This magic fable gives us a chance to look at the build of a ballet production, the harvest of a farm, how to make our toys fly and how to paint a puppet!!!
Science: Plowing Earth
The Little Humpbacked Horse begins at Ivan’s family farm, where we see farm equipment, typically a scythe or a plow. A PLOW is a basic farming tool that pokes into the dirt to loosen it and make it easier for air, water and sun to fall on anything we plant there. This lovely little video shows a plow breaking up the earth and a farmer dropping seeds into holes he makes for them. Simple and easy to follow.
Technology: The Scythe
The SCYTHE is a basic cutting tool that helps the farmer cut wheat, grass or any tall crops so s/he doesn’t have to bend over and hurt his/her back in the process. The Gentleman Farmer calls it FarmFit and shows how to do it properly below.
If you’ve ever seen someone “fly” onstage, you know they’re not really flying, they’re lifted by ropes. The people get into the air with the help of a PULLEY. I made this simple, silly video to show how a “Firebird Feather” can help Ivan Fly.
Art: Puppet Painting
For a while I’ve had requests for puppet painting workshops–I’m open to the idea, but I thought I’d commit the act to video first. Below find videos for painting both Ballerinas and Cavaliers. In my demonstration I use a bamboo rice paddle, but when I’ve done workshops in preschools I’ve given everyone plastic spoons and sharpies.
Math: Rows, Columns & Corps de Ballet
Corps (pronounced “core”) de ballet are groups of dancers who usually dance in unison. The word “Corps” means “body” and perhaps “Corps de Ballet” refers to the majority or heart of the company. For the dancers to move in unison means they are doing the same things at the same time, and to show that off, dance teachers put them into ROWS and COLUMNS. Costumes help as well. Can you see the unison?
When you have a class of 12 or 15 (common sizes) a dance teacher has to organize the dancers into rows. Here is a small video showing this principle using glass gems. Dancers think of it as choreography, but math teachers call it Array Division.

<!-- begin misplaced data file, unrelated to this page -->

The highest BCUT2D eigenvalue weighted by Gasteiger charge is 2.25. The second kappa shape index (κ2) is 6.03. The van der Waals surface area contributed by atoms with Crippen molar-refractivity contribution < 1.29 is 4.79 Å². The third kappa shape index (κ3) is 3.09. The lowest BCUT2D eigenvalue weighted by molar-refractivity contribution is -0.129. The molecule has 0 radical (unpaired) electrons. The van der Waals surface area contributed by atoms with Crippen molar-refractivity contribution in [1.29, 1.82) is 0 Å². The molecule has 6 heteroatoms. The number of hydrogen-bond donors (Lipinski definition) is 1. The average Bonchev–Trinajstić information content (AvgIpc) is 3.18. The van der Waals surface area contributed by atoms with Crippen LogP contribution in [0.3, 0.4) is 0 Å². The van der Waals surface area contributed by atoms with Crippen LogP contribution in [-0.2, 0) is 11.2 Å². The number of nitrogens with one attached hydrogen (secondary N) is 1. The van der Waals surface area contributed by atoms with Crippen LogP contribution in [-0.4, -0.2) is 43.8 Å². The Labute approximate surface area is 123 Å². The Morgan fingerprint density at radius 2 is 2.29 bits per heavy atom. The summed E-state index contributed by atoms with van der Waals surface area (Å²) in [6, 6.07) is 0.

In La Fille Mal Gardee, the silly boy Alain carries his umbrella with him even when it doesn’t look cloudy. It looks like he’s afraid of the rain, but at the end of the first act, the wind sweeps him up into the sky and carries him away! Of course, this is impossible, but that’s why it’s silly! Or, Alain knew something we didn’t?
Most of the time, when wind hits an umbrella, it looks like this.
ACTIVITY: If you have a cocktail umbrella (of if you want to make one) and you put it in front of a fan, it float away! You can’t make it float unless the umbrella is open and the wind is approaching from under the bell. You can even make it float by blowing.
Technology: Wheat to Flour
Wheat is where flour comes from, and we need flour to make bread. And it takes A LOT of work to turn wheat in to flour!!
Wheat is bundled to be THRESHED more easily. In threshing, wheat berries come out their stalks. This farm in Morgan Hill does it with a pillow case!
Wheat is a long, tall plant and at the top of each stalk are a bunch of wheat berries.
Threshing breaks the stalk and chaff and the berry has to be separated in a process called WINNOWING. This animation calls it “Methods of Separation” and this is where children can get really involved looking at the berries as they vary in shape, size and wight from the chaff or the bits of wheat shaft that always stay in the mix.
People are incredibly creative with threshing. This family made their own thresher out of a bucket. After the berries are cleaned and separate, the wheat can be ground into flour. In this video, you see Mill Stones grind the wheat twice to get flour!